Volkswagen is ending production of its Beetle in 2019, closing the door on one of the world’s most iconic car designs. The German company said output would end at its plant in Mexico next July after production of celebration models.

The Beetle has its roots in Nazi Germany with the creation of a “people’s car”, but went on to star in a series of successful Disney films as a vehicle called Herbie. But sales, particularly in the key US market, have fallen in recent years.

Consumers in the US have increasingly turned to larger cars such as crossovers and sports utility vehicles.

Volkswagen, in the wake of the diesel emissions scandal and huge investment in electric vehicles, says it will look to slim down its model range with a greater focus on family and electric cars.

The company say the final Beetle models will be available in both coupe and convertible styles.

“The loss of the Beetle after three generations, over nearly seven decades, will evoke a host of emotions from the Beetle’s many devoted fans,” said Hinrich Woebcken, chief executive of Volkswagen Group of America.

The Beetle was originally designed in the 1930s by legendary engineer Ferdinand Porsche – a name now synonymous with fast cars – at the behest of Adolf Hitler, who wanted to see a cheap and practical mass-produced car made available to the German people.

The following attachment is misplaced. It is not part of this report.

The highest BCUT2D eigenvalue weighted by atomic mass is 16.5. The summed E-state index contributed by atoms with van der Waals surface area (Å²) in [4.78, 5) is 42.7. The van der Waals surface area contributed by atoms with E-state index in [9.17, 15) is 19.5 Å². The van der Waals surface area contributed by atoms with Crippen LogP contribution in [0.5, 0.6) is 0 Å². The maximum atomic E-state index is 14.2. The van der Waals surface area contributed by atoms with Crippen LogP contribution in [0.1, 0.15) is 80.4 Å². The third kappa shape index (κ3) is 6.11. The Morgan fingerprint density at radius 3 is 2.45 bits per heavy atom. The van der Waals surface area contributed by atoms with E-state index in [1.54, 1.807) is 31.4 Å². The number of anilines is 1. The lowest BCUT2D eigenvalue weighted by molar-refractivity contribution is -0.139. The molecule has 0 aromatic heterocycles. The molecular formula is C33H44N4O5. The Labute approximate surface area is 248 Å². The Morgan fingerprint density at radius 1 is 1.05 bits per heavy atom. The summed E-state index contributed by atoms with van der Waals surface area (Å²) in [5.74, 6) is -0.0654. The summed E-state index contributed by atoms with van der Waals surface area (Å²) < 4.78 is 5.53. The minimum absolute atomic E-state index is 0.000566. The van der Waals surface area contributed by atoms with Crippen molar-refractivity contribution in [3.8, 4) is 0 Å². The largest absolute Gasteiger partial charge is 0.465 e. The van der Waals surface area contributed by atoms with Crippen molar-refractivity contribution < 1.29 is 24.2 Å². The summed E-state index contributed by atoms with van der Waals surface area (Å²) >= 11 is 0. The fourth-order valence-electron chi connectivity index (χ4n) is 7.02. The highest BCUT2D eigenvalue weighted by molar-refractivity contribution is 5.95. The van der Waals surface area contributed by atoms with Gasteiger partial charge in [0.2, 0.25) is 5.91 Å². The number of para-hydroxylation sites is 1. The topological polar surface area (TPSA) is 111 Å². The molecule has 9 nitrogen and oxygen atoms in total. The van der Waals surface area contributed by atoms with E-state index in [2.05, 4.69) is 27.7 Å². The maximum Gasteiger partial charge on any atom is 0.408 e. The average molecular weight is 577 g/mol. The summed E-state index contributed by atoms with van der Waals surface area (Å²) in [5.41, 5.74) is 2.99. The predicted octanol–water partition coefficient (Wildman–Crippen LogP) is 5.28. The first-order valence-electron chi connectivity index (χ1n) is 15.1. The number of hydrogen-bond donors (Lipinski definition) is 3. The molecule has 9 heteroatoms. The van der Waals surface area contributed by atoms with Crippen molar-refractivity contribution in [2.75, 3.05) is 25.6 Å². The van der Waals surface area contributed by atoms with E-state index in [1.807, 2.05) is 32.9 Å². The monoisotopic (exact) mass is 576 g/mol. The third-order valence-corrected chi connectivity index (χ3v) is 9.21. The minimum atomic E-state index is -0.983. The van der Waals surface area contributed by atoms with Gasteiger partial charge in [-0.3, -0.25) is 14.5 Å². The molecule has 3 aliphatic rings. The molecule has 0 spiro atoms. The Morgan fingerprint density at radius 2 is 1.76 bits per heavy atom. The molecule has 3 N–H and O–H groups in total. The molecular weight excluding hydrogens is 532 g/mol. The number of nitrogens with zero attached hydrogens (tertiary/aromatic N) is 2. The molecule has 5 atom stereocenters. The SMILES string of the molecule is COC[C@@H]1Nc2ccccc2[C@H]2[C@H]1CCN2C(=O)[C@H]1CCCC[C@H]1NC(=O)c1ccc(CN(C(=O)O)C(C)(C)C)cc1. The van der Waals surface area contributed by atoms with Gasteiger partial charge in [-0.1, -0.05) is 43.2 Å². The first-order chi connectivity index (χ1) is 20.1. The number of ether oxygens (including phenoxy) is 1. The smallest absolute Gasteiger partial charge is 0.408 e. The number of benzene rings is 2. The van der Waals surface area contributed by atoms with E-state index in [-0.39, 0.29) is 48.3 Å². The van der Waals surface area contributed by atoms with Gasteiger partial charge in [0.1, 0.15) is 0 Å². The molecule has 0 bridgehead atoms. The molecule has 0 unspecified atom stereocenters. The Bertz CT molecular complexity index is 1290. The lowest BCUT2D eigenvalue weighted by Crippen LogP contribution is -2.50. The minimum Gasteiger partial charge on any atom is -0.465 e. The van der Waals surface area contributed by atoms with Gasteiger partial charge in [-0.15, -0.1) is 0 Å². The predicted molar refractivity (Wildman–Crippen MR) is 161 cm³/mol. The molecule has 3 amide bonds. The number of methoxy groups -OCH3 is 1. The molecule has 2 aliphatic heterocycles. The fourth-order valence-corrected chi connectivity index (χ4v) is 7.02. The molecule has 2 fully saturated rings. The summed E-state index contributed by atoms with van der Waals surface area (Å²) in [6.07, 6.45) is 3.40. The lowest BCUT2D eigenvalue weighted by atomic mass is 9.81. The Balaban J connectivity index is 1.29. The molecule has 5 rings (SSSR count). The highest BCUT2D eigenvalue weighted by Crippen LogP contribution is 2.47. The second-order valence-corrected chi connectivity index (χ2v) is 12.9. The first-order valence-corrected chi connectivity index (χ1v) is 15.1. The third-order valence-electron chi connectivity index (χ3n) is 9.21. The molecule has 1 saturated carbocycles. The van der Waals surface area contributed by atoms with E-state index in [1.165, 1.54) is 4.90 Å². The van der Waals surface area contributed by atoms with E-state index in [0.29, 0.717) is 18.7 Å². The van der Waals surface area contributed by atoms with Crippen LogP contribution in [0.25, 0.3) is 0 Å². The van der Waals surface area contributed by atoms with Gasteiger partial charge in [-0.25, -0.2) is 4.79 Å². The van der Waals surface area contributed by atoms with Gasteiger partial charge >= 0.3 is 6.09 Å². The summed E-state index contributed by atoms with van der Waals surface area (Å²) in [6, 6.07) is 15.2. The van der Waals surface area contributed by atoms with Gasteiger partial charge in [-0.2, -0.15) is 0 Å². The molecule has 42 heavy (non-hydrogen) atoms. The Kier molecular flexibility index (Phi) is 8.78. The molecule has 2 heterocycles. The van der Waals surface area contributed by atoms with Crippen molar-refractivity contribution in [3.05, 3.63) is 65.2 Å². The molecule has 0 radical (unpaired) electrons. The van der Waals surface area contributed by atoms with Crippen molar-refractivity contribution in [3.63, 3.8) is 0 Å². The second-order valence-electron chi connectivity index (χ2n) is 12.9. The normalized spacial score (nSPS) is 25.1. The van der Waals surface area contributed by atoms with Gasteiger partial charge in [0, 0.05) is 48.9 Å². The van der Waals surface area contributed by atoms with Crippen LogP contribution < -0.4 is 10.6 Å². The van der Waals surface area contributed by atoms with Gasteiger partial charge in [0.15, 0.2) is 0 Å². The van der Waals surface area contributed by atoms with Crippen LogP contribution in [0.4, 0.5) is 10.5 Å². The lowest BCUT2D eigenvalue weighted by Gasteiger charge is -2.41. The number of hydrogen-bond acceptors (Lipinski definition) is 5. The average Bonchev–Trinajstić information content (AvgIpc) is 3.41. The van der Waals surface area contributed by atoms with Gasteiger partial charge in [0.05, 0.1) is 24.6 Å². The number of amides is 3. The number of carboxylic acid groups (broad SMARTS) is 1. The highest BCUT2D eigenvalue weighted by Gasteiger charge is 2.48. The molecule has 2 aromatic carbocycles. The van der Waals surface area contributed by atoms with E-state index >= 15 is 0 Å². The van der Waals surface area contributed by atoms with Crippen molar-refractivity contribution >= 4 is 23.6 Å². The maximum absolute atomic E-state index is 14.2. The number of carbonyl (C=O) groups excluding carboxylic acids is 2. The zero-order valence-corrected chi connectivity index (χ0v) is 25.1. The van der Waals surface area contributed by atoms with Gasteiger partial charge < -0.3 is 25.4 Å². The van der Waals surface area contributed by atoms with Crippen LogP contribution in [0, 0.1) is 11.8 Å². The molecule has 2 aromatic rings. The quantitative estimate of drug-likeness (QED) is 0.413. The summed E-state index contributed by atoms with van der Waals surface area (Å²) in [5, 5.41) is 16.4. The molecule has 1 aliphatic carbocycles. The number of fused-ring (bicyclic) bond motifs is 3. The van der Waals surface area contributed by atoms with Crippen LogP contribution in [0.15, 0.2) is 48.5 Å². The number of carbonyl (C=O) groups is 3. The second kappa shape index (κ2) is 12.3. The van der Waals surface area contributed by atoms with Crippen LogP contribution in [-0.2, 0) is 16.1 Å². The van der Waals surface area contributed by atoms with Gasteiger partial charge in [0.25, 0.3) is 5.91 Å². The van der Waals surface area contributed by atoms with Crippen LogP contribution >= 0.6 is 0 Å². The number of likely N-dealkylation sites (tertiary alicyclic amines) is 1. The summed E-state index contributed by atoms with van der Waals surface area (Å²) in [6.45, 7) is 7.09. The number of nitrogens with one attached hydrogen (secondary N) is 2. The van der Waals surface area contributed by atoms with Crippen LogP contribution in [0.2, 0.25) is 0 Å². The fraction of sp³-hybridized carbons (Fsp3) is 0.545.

Production began to take off in the late 1940s, and by 1955 a million of the cars were driving on German roads.

The design would find international fame in the 1960s and ’70s in films featuring Herbie the Love Bug, a racing car with a mind of its own.

It was also popular with the 1960s counter-culture types who extolled the Beetle’s small, practical, but aesthetic qualities.

Production of the Beetle has ceased and then been revived several times over the decades, with the last of the original design rolling out of VW’s Mexican factory in 2003.

The company is already thought to have reviewed a possible model revamp and options for electric versions in recent years, before deciding on its abandonment.

But Mr. Woebcken didn’t completely rule out that the model could one day be resurrected: “Never say never.”